When American Apparel went public in 2007, Charney owned 27% of the company (47.2 million shares). After the first day of trading, Dov's stake was worth $450 million dollars. Wall Street had high expectations for the company and within a few months the stock hit an all time high of $15.50 per share. At that level, the company as a whole was worth $2.7 billion and Dov's personal stake was worth $730 million dollars. Charney publicly proclaimed that he would soon be LA's newest billionaire.
Using money that was raised by the public offering, American Apparel opened more than 100 stores between 2007 and 2008. Then the recession hit. And as the economy slumped, people realized that spending $40 on a cheap t-shirt may not be a real necessity. The company's sales and stock price both started to slide.
In 2009, American Apparel, which had previously touted its immigrant workforce, was subjected to an immigration audit and subsequently had to lay off more than half of its factory workers. Then another thousand workers quit of their own accord in fear of being scooped up in an immigration raid. The loss of employees resulted in major production delays. Things got so bad that at one point Charney had to personally guarantee loans on prime retail space for new stores.
In 2013, the company embarked on an ambitious project to build out an automated distribution center in a suburb of Los Angeles. This center was supposed to save the company $5 million a year. Construction delays, software problems, and poor training made getting the center operating efficiently a huge challenge. Orders were mishandled. One customer got a box that contained nothing but packing tape.
In August 2013, Charney moved into the new facility with a mattress and a hot plate. He also had a shower installed. Charney thought this showed his dedication to the company. The Board saw it as Charney becoming more and more unhinged. The problems in the new distribution center ended up actually costing the company $15 million. To make matters worse, a $13.5 million interest payment was due in April and the company did not have enough money to cover the bill. Charney was forced to sell some of his own shares to help stave off insolvency.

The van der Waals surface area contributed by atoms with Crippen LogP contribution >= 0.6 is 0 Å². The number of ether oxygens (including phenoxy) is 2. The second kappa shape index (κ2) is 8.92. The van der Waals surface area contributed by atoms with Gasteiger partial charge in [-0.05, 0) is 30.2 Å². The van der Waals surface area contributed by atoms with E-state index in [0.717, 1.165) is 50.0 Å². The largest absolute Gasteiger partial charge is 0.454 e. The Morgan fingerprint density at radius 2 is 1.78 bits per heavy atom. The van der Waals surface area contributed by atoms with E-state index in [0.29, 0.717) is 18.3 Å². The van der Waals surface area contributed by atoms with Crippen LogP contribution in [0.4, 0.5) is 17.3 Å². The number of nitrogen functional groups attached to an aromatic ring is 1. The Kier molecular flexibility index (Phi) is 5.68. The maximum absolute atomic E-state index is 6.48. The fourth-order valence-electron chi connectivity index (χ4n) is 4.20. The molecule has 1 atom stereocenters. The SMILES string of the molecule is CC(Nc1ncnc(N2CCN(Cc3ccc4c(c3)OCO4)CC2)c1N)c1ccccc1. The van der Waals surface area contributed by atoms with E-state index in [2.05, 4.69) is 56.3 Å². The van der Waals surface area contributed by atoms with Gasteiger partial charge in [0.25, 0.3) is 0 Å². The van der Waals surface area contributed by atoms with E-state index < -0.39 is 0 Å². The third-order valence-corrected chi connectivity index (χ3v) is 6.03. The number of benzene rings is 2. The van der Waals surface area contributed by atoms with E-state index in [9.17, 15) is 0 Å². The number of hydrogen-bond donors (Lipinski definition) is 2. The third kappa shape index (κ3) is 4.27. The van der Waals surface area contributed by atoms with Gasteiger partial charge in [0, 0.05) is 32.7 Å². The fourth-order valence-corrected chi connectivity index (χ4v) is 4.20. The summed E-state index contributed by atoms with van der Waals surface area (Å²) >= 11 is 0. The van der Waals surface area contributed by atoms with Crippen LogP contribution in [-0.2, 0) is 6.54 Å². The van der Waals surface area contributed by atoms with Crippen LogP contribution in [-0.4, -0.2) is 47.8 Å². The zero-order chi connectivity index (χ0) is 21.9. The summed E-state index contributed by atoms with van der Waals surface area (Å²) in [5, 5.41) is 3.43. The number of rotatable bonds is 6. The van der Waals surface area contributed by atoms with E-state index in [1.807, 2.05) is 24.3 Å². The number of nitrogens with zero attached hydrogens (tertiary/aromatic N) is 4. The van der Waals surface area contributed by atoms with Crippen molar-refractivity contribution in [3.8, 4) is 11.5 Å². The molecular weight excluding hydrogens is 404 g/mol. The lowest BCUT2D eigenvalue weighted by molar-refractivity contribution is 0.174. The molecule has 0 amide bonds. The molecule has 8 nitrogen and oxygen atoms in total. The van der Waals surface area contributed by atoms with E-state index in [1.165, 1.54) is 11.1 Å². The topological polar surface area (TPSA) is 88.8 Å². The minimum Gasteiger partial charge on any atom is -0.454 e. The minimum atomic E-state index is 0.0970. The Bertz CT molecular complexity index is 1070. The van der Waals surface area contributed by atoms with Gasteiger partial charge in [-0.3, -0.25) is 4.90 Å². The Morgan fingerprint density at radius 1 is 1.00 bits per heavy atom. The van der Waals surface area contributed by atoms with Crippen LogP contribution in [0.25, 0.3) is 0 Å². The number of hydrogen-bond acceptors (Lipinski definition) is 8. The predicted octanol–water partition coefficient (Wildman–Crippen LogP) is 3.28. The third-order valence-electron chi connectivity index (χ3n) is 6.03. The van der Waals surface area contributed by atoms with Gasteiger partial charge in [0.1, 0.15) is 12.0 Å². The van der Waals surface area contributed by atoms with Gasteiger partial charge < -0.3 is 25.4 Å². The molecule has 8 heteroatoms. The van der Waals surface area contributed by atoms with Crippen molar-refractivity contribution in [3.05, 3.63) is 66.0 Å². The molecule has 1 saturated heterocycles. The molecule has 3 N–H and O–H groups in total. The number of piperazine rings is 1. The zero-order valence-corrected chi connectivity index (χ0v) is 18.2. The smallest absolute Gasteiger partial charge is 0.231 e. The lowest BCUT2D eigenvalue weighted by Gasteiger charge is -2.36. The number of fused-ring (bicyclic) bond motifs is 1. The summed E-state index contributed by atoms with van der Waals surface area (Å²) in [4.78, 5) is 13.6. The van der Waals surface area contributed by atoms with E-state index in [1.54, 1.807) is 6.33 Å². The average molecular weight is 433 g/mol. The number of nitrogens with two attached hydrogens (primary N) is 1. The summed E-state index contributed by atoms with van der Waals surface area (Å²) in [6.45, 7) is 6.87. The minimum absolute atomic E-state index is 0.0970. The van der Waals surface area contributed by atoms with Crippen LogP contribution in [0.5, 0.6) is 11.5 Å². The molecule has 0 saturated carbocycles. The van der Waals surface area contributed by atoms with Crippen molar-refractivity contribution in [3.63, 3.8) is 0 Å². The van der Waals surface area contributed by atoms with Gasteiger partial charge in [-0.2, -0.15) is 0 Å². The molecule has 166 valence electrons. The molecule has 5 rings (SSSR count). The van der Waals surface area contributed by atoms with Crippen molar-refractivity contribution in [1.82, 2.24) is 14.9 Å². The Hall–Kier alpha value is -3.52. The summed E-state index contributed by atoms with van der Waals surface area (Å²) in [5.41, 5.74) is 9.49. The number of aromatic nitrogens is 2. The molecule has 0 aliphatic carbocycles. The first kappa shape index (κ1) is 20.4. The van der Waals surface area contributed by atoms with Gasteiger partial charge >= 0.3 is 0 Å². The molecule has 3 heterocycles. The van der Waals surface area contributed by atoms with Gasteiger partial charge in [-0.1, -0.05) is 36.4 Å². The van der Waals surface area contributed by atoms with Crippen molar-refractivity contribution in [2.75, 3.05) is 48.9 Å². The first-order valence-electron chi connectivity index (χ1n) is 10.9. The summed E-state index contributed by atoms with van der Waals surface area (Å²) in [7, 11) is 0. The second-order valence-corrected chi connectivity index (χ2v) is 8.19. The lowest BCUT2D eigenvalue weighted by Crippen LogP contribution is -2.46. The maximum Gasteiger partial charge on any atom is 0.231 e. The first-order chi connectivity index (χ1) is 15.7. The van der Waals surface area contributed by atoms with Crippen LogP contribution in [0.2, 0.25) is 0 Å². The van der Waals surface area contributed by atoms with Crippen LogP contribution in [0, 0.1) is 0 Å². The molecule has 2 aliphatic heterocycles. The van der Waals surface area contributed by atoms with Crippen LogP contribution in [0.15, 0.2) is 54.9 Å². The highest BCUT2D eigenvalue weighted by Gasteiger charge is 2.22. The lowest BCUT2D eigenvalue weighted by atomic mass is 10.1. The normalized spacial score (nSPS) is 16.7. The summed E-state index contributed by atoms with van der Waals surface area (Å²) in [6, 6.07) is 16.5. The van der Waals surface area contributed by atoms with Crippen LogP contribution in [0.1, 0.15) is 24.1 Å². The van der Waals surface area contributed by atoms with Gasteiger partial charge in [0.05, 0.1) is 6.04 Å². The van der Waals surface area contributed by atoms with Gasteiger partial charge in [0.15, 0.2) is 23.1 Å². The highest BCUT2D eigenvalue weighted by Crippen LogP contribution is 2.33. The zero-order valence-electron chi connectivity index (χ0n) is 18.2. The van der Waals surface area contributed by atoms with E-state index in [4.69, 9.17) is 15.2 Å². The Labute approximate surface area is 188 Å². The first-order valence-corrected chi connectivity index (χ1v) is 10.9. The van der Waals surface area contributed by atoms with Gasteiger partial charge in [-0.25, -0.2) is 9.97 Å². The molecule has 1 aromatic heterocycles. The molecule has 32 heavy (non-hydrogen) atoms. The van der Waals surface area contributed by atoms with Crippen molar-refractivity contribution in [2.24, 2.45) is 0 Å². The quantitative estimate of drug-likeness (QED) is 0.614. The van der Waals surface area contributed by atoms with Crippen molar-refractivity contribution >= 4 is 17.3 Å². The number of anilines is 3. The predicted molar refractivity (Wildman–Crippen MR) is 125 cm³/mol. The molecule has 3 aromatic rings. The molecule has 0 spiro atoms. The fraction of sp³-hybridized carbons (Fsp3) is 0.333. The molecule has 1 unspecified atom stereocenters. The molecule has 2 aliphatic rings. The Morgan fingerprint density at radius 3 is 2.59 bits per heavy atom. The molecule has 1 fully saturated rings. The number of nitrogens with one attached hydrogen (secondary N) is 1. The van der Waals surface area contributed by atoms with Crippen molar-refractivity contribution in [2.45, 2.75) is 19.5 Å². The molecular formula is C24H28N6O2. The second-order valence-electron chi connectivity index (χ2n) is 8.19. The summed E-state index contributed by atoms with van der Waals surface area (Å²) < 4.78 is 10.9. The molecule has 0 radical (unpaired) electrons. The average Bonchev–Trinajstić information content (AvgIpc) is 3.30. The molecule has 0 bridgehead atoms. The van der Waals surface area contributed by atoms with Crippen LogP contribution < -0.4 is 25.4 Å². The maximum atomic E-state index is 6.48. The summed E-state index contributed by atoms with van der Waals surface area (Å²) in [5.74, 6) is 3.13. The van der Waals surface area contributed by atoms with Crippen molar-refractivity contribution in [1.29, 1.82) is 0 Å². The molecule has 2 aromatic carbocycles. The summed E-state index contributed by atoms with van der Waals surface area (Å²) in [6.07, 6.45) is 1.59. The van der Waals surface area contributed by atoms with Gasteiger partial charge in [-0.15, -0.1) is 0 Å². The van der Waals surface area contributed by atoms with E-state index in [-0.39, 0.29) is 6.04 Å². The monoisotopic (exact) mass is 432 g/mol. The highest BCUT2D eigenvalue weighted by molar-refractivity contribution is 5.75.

The stock price had fallen from an all time high of $15.50 back a few years earlier to under a $1. By May 2013, the stock slipped to $0.56 cents. At that level, Dov's 27% stake was worth $23 million. Down from $730 million. The company as a whole had gone from being worth $2.7 billion to roughly $95 million. Ouch.
Clearly, change was necessary. On June 18th, Dov rejected the Board's ultimatum. The day after Charney was fired, security guards were hired to keep the former founder out of the corporate offices. Access codes were changed and cameras were installed nearby to monitor the building.
Charney refused to go quietly. The board was left with no choice but to issue the release they had prepared in advance saying that Charney had been relieved of his duties as Chairman, suspended as CEO, and would be officially fired after a 30-day waiting period per the terms of his employment contract.
Dov Charney went into survival mode post-firing. He scrambled to raise money and find any way possible to get his company back. He eventually worked out a deal with a New York hedge fund called Standard General. The fund had already been buying stock in the company in hopes of having some influence over the direction of the oft troubled company. Charney gave Standard General control of his entire stake in American Apparel. With that, he also gave them control of his future at the company he founded. However, despite Standard General acquiring shares and loaning Charney $20 million at 10 percent interest to buy them, the Board enacted a defense to keep Charney from ever regaining control. A week later, they took their shares and exercised their influence to bring in new board members, sort out and fix the company's finances, and keep the downtown L.A. factory open. Charney will be a strategic consultant during this period. The new Board will determine his ultimate fate but for now, all signs point towards the Dov Charney era at American Apparel being over. Finally.